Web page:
Question: Triangles with Shared Vertex

Comment on Triangles with Shared Vertex

straight away we can conclude the y must be greater since it forms line with length 5. x will be smaller compare to y, since it forms line of length 3.
greenlight-admin's picture

I'm not quite sure what you mean by "x will be smaller compare to y, since it forms line of length 3"

consider line A with length 3 units, line B with length 5 units.

If we have projection of endpoints as a line to form an angle ( analogy: in case
of circle, we have inscribed angle for a chord ), when line is smaller, obviously
angle formed will be lesser, compare to the angle formed by larger line.

therefore angle x is smaller than angle y, since angle x is formed by line 3 units and angle y is formed by line 5 units.
greenlight-admin's picture

Sorry, It's still not 100% clear to me. Are you referring to the rule stated at 0:48?


It would be better if i can upload the diagrams.

My assumption was, in general if we have 2 lines with length difference. say one is 2 and other is 5. will project lines at both endpoints with same angle. Those projected lines will meet at some point, forms arbitrary angle. on that case we can tell smaller length line would form smaller angle and larger one would form larger angle.

correct me, if anything wrong.
greenlight-admin's picture

I think that sounds correct :-)

Is this assumption correct?: Without noticing that those two lines are parallel, I noticed that angle x corresponds with side length 2, and that angle y corresponds with side length 5, because 2<5, x must be less than y.
greenlight-admin's picture

The rule you are applying applies to ONE triangle, but you are using it for TWO triangles. In a single triangle, the angle opposite the longest side will be the greatest angle.

However, we can't then apply this concept to compare an angle in one triangle with an angle in a different triangle.

angle x = angle X. Vertically opposite angles. Now 2 angles in both triangles are equal. So the third angle will also be equal. Since 3 angles are equal in both the triangles, I used similar trioangles concept and used the same rule as yours later (longest side is opposite to longest angle and solved.) got the same result. Is this approach correct?
greenlight-admin's picture

Yes, that approach is correct.

Also why haven't you compared the sides and angles of other triangle? You have just compared one triangle (for which all sides and all angles are known).
greenlight-admin's picture

Once we know that triangle ABC has sides with length 2, 3 and 4, we can just use the triangle property described 1:02 at in the following video:

Not this, I meant you have used the triangle property only for triangle ABC and not for triangle EDC, why so?
greenlight-admin's picture

Which triangle property are you referring to?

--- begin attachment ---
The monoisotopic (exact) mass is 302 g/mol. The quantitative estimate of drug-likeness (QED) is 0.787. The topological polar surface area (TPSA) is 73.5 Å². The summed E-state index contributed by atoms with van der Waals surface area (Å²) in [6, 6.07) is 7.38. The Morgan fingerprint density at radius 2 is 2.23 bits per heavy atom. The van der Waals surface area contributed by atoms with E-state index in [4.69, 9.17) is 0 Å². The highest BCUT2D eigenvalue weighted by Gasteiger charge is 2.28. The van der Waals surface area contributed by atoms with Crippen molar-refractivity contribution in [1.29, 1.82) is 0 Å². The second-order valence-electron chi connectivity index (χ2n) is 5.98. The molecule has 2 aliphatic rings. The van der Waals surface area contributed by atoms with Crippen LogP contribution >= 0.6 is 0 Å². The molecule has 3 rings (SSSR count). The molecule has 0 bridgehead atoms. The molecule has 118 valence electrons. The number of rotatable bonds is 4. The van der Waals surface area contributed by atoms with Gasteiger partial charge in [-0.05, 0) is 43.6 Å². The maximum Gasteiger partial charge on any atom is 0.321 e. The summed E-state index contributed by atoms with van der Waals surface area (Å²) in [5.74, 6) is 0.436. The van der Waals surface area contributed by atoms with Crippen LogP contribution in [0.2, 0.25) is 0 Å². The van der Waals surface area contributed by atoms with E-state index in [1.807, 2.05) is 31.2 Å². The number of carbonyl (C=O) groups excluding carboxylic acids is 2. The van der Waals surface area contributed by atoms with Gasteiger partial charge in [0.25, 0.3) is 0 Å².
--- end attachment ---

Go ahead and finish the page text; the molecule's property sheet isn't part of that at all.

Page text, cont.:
At 0:32 in the video, we conclude that, since ∠ABC = ∠CED, line AB is PARALLEL to line DE

Once we know that AB || DE, we can see that ∠BAC is equal to ∠CDE (at 0:37 in video)

At this point, we have labeled all 3 angles in ∆ABC.
At this point, we COULD use similar triangle to find the lengths of the sides on ∆CDE, but there's really no need to, since ∆ABC already provides all of the information needed to answer the question.

Hi Brent How will this approach work-

I see BE and AD are intersecting at C so from RULE-
"Opposite Angles are equal for intersection lines"

I say <BCA = <DCE =x

Now both Triangles have both the angles in common x,k So I say they are similar. From the RULE, "When 2 angles in similar triangles are equal then their 3rd angle must also be equal".

I conclude that left over 3rd angle in Triangle CBA is y.

Now In Triangle CBA I have all 3 angles and side So from RULE, "The greatest side in a triangle will have greatest opposite Angle and vice versa". Finally y is grater than x

greenlight-admin's picture

That's a perfectly valid solution. Nice work!

I re-draw the triangles in a separate sheet and added the corresponding values as needed. Only was missing from the small triangle was to add the information that the 3rd angle was y and finally apply the rule. Right?
greenlight-admin's picture

That's correct.

So for this problem what I have found is that the comparison of triangles can only happen within a single triangle not for two separate triangles. In this problem since we know the triangles are similar can we then compare the angles of triangles of the two triangles?
greenlight-admin's picture

Sorry ravin654, but I'm not sure what you're asking. Can you rephrase your question?

So my question is the reason why you compared the two triangles to each other is because they are similar? Usually the property for longest side opposite biggest angle is only for comparing one triangle not two. But in this case you compared it for two triangles? Does this make sense now?
greenlight-admin's picture

Thanks for the clarification.
I believe you may be confusing the triangle property noted at 1:01 in this video with a different property regarding similar triangles covered here:

The first property allows us to the compare sides and angles in ONE triangle, and the second property allows us to compare sides in TWO similar triangles.

Does that help?

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